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Dietary Fiber

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The indigestible portion of fruits, vegetables, and grains. There are two main types of dietary fiber: soluble fiber and insoluble fiber. Both are believed to be important for maintaining good health.

Soluble fiber is found in oats and oat bran, beans, some fruits and vegetables, and psyllium (used in some over-the-counter fiber laxatives and breakfast cereals). Diabetes researchers believe that consuming large amounts of soluble fiber (over 50 grams a day) may help control blood glucose levels after meals by slowing the rate of carbohydrate absorption in the intestine. Soluble fiber has also been shown to lower blood cholesterol and triglyceride levels by binding to cholesterol and helping to pass it out of the body.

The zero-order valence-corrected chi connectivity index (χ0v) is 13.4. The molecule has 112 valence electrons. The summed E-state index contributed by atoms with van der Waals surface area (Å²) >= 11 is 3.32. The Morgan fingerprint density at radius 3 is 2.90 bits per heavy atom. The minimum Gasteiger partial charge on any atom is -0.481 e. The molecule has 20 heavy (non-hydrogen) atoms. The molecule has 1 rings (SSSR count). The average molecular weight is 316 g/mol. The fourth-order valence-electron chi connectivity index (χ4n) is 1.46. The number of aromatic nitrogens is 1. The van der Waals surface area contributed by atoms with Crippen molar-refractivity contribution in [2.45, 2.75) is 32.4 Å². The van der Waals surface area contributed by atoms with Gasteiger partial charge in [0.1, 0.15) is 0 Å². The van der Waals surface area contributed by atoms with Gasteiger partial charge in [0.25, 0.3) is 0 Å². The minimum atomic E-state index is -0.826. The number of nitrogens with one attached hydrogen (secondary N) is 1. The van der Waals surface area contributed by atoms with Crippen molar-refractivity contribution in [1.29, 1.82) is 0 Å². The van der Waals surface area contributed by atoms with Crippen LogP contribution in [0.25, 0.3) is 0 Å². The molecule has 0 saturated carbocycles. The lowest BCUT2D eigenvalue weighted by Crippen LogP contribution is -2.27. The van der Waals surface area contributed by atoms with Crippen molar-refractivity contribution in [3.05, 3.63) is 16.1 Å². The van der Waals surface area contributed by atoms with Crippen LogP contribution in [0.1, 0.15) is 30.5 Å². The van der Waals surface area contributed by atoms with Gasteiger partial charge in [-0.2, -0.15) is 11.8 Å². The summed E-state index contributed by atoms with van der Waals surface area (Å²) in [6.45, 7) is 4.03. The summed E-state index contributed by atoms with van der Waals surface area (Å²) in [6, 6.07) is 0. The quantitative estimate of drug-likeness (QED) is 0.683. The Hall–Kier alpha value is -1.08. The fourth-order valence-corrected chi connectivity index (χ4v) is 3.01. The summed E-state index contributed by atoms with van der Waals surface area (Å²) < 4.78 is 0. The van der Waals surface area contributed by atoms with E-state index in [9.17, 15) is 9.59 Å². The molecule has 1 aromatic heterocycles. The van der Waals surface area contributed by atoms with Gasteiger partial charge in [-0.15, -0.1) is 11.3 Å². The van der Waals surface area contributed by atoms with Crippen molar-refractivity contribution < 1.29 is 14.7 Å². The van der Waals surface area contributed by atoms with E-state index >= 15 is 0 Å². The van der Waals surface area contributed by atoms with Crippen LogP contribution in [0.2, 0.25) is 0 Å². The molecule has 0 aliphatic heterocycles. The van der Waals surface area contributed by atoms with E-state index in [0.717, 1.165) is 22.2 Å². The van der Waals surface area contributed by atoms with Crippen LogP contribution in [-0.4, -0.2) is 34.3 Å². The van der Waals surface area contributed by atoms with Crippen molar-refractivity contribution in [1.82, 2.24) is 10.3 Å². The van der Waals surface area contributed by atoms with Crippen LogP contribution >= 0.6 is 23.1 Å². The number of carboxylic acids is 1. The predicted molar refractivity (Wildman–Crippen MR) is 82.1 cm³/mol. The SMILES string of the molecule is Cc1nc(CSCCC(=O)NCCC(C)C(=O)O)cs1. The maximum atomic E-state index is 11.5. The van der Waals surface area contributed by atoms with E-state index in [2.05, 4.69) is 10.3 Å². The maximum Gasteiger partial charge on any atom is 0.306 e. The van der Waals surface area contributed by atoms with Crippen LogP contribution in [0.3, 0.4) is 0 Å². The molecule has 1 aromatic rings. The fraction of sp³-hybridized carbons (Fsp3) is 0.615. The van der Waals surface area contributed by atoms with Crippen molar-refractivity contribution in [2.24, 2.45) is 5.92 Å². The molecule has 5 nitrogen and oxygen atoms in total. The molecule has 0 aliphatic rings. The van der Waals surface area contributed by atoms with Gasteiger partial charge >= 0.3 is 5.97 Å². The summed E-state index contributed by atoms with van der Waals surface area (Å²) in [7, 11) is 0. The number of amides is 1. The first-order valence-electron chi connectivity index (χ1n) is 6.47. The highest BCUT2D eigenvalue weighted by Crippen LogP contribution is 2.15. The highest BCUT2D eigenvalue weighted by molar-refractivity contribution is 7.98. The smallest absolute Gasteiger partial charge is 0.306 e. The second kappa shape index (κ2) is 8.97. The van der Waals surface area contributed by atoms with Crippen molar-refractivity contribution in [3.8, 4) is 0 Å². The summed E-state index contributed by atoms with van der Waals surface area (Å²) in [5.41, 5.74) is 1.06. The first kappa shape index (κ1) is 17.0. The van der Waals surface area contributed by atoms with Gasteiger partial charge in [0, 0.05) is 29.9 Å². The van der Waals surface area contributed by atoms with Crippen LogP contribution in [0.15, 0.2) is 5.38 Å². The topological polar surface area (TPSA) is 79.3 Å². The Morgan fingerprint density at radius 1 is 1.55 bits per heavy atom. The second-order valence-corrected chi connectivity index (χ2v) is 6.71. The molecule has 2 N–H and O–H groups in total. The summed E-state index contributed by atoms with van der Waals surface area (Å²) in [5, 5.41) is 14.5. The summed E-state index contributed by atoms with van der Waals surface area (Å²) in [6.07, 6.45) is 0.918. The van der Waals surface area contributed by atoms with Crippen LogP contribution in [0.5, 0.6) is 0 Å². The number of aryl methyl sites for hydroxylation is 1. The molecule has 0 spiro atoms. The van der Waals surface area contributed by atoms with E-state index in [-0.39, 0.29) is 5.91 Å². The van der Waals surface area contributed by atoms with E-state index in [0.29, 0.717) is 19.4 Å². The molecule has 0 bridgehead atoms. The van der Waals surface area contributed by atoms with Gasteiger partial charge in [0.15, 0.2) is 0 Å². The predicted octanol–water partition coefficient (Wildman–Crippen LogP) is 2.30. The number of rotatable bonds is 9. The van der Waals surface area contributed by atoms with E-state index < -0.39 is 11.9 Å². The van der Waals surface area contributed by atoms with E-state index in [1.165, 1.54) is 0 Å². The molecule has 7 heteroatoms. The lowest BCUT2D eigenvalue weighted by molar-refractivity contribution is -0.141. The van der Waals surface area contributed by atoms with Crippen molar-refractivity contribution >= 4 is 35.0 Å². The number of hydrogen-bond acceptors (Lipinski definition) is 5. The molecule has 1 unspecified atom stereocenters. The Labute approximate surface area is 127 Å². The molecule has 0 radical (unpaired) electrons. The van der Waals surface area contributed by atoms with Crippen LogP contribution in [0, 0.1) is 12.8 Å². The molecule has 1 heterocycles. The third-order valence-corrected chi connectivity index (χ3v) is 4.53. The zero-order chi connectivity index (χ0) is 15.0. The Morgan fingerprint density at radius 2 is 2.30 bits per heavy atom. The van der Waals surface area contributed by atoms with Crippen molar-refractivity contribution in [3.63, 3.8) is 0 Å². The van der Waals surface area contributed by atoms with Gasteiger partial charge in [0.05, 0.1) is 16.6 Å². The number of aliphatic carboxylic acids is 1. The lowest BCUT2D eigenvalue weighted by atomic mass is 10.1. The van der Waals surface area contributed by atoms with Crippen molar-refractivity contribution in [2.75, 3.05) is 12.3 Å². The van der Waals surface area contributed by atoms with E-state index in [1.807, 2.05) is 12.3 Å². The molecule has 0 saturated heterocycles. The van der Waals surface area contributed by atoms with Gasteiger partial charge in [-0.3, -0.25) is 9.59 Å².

Insoluble fiber is found primarily in the cell walls of plants. Good dietary sources include whole grains and unpeeled fruits and vegetables. Insoluble fiber helps prevent constipation and may help prevent weight gain by increasing bulk in the diet, making you feel fuller.

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Nutrition experts recommend that adults consume 20 to 35 grams of fiber daily. For children, the recommended amount is the child’s age plus five, so, for example, a five-year-old needs about 10 grams of fiber a day. Drinking plenty of water and other fluids — at least 8 cups a day — is necessary for fiber to do its job.

Originally Published May 22, 2006

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